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Identification, Phylogenetic Analysis, and Biological Characterization of Serratia marcescens Strains Causing Cucurbit Yellow Vine Disease

October 2003 , Volume 93 , Number  10
Pages  1,233 - 1,239

J. Rascoe , M. Berg , U. Melcher , F. L. Mitchell , B. D. Bruton , S. D. Pair , and J. Fletcher

First, second, and seventh authors: Department of Entomology and Plant Pathology; and third author: Department of Biochemistry and Molecular Biology, Oklahoma State University, Stillwater 74078; fourth author: Department of Entomology, Texas A&M University, Stephenville 76401; and fifth and sixth authors: U.S. Department of Agriculture-Agricultural Research Service, Lane, OK 74555

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Accepted for publication 23 April 2003.

A serious vine decline of cucurbits known as cucurbit yellow vine disease (CYVD) is caused by rod-shaped bacteria that colonize the phloem elements. Sequence analysis of a CYVD-specific polymerase chain reaction (PCR)-amplified 16S rDNA product showed the microbe to be a γ-proteobacterium related to the genus Serratia. To identify and characterize the bacteria, one strain each from watermelon and zucchini and several noncucurbit-derived reference strains were subjected to sequence analysis and biological function assays. Taxonomic and phylogenetic placement was investigated by analysis of the groE and 16S rDNA regions, which were amplified by PCR and directly sequenced. For comparison, eight other bacterial strains identified by others as Serratia spp. also were sequenced. These sequences clearly identified the CYVD strains as Serratia marcescens. However, evaluation of metabolic and biochemical features revealed that cucurbit-derived strains of S. marcescens differ substantially from strains of the same species isolated from other environmental niches. Cucurbit strains formed a distinct cluster, separate from other strains, when their fatty acid methyl ester profiles were analyzed. In substrate utilization assays (BIOLOG, Vitek, and API 20E), the CYVD strains lacked a number of metabolic functions characteristic for S. marcescens, failing to catabolize 25 to 30 compounds that were utilized by S. marcescens reference strains. These biological differences may reflect gene loss or repression that occurred as the bacterium adapted to life as an intracellular parasite and plant pathogen.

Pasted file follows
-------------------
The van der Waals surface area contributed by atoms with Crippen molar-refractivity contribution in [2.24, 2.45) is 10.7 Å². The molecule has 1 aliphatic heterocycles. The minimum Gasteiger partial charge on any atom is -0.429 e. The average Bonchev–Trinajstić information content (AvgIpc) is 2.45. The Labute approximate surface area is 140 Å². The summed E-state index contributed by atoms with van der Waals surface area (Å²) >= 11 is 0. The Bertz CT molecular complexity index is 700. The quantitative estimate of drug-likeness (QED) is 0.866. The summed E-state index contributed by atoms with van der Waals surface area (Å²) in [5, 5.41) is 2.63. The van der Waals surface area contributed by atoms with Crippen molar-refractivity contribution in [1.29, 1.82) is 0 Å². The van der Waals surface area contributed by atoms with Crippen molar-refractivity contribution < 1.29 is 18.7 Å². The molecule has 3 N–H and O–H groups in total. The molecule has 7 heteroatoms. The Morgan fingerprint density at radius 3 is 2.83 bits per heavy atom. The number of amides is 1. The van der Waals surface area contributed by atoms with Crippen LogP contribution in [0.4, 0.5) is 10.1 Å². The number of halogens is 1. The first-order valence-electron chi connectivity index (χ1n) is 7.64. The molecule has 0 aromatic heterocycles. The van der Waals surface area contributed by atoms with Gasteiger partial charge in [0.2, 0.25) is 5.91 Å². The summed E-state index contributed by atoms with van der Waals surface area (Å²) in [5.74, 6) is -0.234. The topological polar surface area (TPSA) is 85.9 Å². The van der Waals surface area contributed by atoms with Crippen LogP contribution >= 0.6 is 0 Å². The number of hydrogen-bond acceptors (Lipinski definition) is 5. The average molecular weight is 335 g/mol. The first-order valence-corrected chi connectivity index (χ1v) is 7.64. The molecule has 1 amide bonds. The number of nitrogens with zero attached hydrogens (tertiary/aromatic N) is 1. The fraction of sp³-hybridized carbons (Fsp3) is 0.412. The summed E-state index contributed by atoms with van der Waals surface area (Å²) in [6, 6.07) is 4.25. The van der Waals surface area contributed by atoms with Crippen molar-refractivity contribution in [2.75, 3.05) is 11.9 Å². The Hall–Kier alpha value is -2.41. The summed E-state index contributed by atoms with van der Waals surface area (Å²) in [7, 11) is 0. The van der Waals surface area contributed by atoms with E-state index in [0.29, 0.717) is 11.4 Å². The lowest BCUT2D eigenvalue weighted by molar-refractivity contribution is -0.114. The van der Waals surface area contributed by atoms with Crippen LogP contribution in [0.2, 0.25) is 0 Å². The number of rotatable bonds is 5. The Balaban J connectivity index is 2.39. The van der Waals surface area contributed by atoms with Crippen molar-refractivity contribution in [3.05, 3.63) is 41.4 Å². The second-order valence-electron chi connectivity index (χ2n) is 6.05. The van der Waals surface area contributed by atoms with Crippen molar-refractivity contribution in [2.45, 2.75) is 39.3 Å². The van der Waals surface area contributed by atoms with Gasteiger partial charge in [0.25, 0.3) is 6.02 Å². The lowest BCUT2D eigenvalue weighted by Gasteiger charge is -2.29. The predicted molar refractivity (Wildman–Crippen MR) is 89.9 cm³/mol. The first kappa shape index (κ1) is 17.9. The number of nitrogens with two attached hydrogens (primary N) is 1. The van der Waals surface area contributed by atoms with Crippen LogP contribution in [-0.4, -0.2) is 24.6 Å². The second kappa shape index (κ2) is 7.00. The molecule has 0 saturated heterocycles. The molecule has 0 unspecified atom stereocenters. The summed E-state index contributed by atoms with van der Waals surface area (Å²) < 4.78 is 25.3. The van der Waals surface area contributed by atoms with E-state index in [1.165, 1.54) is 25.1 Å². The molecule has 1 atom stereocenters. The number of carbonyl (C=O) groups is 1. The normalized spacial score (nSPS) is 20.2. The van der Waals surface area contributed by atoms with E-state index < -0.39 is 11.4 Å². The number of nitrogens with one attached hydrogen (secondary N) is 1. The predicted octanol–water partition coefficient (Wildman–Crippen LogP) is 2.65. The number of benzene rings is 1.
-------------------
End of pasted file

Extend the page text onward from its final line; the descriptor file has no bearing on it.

Additional keywords: cantaloupe, Enterobacteriaceae, niche-adaptation, opportunistic pathogen, phloem-resident bacterium, squash, watermelon, zucchini.

© 2003 The American Phytopathological Society